- They are planning to following the final option in the chart. If they can save make an extra $50 payment every two weeks and save to make a $3K payment every year, they will reduce their mortgage term to just over 16 years.
My son lives farther away and seems to be pretty savvy. I’m pretty sure he’s paying off his credit cards each month. I think his student debt is fully paid. I believe he is also saving for a down payment for a house. Other than that, I don’t know much else.
I offered him help to prepare any budget spreadsheets answer any questions he may have in order to ensure his financial house is in order. He hasn’t taken me up on it yet, probably because when we see him we don’t really have time to spend on this. But he knows I’m ready any time, even if we do it on a web session. I can always send him the spreadsheets to fill out, but something tells me that it’s easier more valuable if Mum is there to ask the savvy questions and keep it interactive!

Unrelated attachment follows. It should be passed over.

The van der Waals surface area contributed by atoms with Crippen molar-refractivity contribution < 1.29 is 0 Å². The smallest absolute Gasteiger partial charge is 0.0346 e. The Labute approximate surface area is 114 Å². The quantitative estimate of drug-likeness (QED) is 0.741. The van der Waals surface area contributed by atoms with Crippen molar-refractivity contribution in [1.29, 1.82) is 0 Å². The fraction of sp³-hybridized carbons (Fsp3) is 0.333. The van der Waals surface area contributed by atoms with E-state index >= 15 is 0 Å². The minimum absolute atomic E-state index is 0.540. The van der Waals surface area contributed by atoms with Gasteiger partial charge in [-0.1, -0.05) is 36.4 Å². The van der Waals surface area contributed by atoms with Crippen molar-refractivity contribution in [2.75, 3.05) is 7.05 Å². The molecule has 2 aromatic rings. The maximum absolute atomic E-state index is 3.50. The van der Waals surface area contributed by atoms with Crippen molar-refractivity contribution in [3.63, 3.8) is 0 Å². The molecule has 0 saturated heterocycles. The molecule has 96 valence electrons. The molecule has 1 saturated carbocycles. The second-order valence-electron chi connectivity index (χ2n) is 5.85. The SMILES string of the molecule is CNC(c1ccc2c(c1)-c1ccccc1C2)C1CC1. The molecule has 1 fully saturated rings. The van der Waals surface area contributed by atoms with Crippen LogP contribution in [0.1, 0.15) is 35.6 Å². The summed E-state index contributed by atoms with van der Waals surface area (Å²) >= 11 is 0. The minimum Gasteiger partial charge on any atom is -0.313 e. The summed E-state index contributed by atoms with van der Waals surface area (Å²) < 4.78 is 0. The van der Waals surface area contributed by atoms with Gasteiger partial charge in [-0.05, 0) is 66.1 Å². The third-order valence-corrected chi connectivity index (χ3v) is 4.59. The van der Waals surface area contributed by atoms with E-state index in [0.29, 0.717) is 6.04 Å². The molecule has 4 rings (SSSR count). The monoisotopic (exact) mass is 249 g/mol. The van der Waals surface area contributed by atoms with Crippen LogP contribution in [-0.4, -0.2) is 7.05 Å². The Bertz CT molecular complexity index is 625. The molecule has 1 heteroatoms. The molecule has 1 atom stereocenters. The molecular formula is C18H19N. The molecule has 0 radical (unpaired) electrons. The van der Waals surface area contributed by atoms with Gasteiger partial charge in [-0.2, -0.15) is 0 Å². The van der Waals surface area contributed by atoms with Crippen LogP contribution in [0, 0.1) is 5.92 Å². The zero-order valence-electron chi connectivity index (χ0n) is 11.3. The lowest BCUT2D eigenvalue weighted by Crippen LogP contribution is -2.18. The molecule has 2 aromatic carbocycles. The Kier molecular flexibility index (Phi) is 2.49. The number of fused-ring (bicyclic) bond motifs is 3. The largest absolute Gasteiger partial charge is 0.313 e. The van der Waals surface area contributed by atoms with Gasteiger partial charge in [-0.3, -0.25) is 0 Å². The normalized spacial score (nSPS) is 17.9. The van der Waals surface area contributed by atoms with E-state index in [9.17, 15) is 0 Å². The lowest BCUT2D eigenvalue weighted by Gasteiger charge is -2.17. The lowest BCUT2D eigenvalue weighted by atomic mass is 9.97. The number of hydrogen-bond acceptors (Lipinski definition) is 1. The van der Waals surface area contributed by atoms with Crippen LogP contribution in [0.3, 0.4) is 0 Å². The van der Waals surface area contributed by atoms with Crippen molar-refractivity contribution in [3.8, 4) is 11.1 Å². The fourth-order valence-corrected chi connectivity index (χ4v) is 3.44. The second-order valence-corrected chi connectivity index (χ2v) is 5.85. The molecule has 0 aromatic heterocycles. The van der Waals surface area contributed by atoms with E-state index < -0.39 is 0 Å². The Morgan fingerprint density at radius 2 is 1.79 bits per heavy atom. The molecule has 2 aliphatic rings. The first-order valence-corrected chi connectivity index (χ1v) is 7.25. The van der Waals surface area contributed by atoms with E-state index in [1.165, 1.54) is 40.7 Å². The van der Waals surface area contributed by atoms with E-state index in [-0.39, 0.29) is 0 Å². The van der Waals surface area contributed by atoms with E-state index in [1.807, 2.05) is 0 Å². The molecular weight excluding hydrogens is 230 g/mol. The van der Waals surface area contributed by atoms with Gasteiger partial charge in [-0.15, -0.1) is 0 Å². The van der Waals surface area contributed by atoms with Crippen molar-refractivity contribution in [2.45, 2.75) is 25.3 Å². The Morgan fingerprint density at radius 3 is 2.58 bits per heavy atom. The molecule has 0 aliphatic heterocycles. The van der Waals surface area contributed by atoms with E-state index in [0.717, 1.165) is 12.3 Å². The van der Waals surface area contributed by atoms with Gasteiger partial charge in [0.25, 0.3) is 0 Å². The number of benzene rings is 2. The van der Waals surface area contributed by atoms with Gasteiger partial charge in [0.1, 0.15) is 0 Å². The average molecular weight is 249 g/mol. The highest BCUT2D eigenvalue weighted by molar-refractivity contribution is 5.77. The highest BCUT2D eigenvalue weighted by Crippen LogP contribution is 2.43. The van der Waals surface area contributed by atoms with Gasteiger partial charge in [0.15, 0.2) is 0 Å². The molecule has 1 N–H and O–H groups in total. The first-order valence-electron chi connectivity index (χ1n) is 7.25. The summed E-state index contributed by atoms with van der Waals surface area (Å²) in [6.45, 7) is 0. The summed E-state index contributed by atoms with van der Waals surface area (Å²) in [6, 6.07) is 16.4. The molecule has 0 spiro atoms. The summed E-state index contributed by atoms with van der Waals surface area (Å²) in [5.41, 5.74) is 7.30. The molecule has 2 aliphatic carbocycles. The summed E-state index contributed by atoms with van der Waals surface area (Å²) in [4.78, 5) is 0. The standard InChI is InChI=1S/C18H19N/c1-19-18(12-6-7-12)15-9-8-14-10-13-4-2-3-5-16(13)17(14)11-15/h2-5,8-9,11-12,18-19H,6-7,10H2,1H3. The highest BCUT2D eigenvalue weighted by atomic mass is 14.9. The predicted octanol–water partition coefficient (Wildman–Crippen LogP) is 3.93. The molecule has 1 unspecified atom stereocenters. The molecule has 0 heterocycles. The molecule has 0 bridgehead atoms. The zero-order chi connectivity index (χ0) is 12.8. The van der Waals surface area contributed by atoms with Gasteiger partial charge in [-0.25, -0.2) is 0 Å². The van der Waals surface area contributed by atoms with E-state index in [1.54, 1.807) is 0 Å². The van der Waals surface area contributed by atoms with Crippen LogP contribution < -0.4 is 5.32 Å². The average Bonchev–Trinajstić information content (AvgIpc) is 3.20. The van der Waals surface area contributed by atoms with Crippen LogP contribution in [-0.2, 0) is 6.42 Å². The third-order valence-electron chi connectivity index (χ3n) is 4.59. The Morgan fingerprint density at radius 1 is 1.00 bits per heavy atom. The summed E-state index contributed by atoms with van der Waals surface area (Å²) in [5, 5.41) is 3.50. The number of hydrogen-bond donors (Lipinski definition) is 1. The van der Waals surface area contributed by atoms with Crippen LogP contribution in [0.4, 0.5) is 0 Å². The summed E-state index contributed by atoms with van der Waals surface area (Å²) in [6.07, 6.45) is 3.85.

- One of the drawbacks though, is that if Mum does all the work, they may be less likely to keep it up or track their spending going forward etc.
I wrote on Worth-it-Wednesday, how about how my #3 surprised me about paying off her student loans. She was on my list to work with next, because I really wasn’t sure how she was doing, what with a recent humanitarian trip to Haiti which she paid for herself (she’s a nurse). I think maturity is helping here because I see her being more frugal like her older sister and brother. I think she now has a sense of how good it feels to be debt free (well, since last weekend ) and she seemed pretty, pretty happy about it! Bazinga!
Bad Personal Finance Habits